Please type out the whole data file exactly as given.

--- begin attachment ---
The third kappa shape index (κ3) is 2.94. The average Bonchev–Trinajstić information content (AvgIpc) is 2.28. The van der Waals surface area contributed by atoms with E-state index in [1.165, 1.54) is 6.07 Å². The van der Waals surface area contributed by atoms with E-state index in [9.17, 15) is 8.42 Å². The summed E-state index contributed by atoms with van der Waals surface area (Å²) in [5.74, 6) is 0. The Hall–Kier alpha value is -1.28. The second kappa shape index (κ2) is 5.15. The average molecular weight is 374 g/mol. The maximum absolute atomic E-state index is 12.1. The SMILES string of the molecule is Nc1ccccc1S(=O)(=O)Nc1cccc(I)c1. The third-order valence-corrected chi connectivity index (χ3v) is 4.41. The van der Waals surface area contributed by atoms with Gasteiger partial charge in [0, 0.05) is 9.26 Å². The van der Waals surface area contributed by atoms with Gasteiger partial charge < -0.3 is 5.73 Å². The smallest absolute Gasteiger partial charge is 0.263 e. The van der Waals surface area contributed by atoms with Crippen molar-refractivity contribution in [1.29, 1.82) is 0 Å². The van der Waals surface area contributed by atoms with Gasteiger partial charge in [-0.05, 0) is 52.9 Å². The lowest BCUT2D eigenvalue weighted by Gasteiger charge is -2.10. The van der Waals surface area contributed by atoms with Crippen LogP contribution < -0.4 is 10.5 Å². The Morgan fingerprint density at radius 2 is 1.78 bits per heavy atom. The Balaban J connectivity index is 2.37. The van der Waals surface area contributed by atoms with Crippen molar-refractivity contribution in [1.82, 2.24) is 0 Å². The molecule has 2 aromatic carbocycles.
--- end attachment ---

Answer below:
The third kappa shape index (κ3) is 2.94. The average Bonchev–Trinajstić information content (AvgIpc) is 2.28. The van der Waals surface area contributed by atoms with E-state index in [1.165, 1.54) is 6.07 Å². The van der Waals surface area contributed by atoms with E-state index in [9.17, 15) is 8.42 Å². The summed E-state index contributed by atoms with van der Waals surface area (Å²) in [5.74, 6) is 0. The Hall–Kier alpha value is -1.28. The second kappa shape index (κ2) is 5.15. The average molecular weight is 374 g/mol. The maximum absolute atomic E-state index is 12.1. The SMILES string of the molecule is Nc1ccccc1S(=O)(=O)Nc1cccc(I)c1. The third-order valence-corrected chi connectivity index (χ3v) is 4.41. The van der Waals surface area contributed by atoms with Gasteiger partial charge in [0, 0.05) is 9.26 Å². The van der Waals surface area contributed by atoms with Gasteiger partial charge < -0.3 is 5.73 Å². The smallest absolute Gasteiger partial charge is 0.263 e. The van der Waals surface area contributed by atoms with Crippen molar-refractivity contribution in [1.29, 1.82) is 0 Å². The van der Waals surface area contributed by atoms with Gasteiger partial charge in [-0.05, 0) is 52.9 Å². The lowest BCUT2D eigenvalue weighted by Gasteiger charge is -2.10. The van der Waals surface area contributed by atoms with Crippen LogP contribution < -0.4 is 10.5 Å². The Morgan fingerprint density at radius 2 is 1.78 bits per heavy atom. The Balaban J connectivity index is 2.37. The van der Waals surface area contributed by atoms with Crippen molar-refractivity contribution in [1.82, 2.24) is 0 Å². The molecule has 2 aromatic carbocycles.